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Wyoming Sen. Chris Rothfuss, D-Laramie, speaks during the Joint Education Interim Committee meeting Thursday, Nov. 14, 2019, at the Wyoming Liquor Division building in Cheyenne. The committee turned down a bill that would have allowed college students to receive more Hathaway Scholarship money if they maintain a 3.75 GPA for two consecutive semesters. Michael Cummo/Wyoming Tribune Eagle

CHEYENNE – State legislators on the Joint Education Interim Committee turned down a bill Thursday that would have let college students receive more Hathaway Scholarship money if they reached certain GPA benchmarks.

The bill, which failed by a 8-5 vote during the committee’s meeting in Cheyenne, would have given students the ability to boost their scholarship funding if the student maintains a 3.75 GPA for two consecutive semesters. The Hathaway Scholarship program can be used at the University of Wyoming or any community college in the state.

Though some thought the bill was well-intentioned, legislators worried GPA-based incentives would be unfair to students earning certain degrees. Sen. Bill Landen, R-Casper, said he had a bit of heartburn over the proposed legislation.

“Everything that will dictate a student’s ability to do this is almost predicated on what she majors in or what instructor she ends up with,” Landen said. “It’s just really not an equal playing surface out there, and that kind of bothers me.”

Sen. Chris Rothfuss, D-Laramie, who teaches in the College of Engineering and the Honors College at the University of Wyoming, shared Landen’s concern.

“I fundamentally grade differently in those two places,” Rothfuss said. “The philosophy is different, the expectations are different and the grades that I’m going to put down end up being different.”

The bill would have increased the amount given out through the scholarships by about $3.6 million annually, according to Legislative Service Office estimates. Rothfuss said the scholarship account had the money for the increase, though he added it could be used more effectively.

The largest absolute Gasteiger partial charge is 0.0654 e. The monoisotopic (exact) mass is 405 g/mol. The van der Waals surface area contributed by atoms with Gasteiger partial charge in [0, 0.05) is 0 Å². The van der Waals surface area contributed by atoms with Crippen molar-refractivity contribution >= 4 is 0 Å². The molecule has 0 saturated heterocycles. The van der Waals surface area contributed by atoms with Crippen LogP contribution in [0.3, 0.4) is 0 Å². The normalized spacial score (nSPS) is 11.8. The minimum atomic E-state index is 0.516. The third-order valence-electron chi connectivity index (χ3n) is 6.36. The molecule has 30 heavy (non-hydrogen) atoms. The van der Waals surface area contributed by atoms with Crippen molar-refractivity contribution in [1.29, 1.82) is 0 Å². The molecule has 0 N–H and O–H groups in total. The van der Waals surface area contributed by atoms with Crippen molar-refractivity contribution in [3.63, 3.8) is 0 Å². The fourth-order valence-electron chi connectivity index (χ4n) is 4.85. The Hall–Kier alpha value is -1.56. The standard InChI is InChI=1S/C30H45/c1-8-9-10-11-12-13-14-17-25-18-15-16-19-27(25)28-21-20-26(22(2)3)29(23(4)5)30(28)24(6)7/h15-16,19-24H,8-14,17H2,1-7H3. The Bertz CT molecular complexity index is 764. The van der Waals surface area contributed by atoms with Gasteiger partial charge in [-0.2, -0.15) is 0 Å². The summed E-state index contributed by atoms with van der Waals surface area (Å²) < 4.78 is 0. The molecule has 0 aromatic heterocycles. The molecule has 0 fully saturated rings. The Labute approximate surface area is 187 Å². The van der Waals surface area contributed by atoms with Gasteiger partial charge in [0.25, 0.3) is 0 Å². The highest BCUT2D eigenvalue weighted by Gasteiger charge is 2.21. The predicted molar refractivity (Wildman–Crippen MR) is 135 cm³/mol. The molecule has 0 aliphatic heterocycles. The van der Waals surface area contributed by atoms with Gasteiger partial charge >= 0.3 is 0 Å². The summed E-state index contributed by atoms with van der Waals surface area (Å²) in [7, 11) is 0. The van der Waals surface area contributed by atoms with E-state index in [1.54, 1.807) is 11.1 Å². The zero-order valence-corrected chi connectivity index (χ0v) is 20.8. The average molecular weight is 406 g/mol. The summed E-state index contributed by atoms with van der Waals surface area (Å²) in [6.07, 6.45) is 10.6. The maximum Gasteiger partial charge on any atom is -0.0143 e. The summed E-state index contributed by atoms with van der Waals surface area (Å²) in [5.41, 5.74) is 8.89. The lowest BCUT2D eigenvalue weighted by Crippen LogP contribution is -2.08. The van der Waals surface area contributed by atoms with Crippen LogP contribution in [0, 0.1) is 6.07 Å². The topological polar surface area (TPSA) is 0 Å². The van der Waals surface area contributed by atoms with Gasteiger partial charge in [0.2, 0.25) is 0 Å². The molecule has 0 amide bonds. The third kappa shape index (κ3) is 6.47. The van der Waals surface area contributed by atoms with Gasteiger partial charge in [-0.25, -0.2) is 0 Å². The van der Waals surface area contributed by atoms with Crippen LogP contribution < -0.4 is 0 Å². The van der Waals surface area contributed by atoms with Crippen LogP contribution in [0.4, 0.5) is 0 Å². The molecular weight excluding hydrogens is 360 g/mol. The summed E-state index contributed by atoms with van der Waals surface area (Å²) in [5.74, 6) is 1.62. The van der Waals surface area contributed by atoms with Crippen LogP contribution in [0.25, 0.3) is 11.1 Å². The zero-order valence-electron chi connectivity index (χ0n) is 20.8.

“That’s about a 20% bump, and if we want to spend 20% more on Hathaway, I would up the Hathaway awards by 20%,” Rothfuss said. “I think that policy narrows the gap of what we’ve been trying to accomplish, which is to have the Hathaway more closely approximate the cost of tuition and fees at the university.”

Rep. John Freeman, D-Green River, said he drafted the bill following his son’s struggles to gain necessary test scores, adding there are many Wyoming students in similar situations.

“We reward that merit in high school, and I don’t think there’s anything wrong with rewarding that merit when they get to college,” Freeman said.

But others thought the bill could create the wrong kind of incentive. Sen. Affie Ellis, R-Cheyenne, said students might drop harder courses to meet the GPA threshold for the scholarship program.

“I don’t know that we’re encouraging students to tackle and be engaged in these scary-sounding (majors),” Ellis said. “I don’t know that this helps that, and those are careers that we need to really be focusing on.”

A similar version of the bill failed in the House last session. Rep. Cathy Connolly, D-Laramie, said rather than working on piecemeal legislation, she would prefer taking a step back to look at the entire scholarship program.

“What we’ve been doing for the past couple of years is tweaking (the program) a bit,” said Connolly. “I see this (bill) as an extension of it.”

During the meeting, legislators discussed another bill that would limit the amount of Hathaway funds available for graduate students at the University of Wyoming. Ultimately, concerns over the bill’s language forced the committee to postpone a vote on it until today’s second day of the meeting.

Tom Coulter is the Wyoming Tribune Eagle’s state government reporter. He can be reached at tcoulter@wyomingnews.com or 307-633-3124. Follow him on Twitter at @tomcoulter_.

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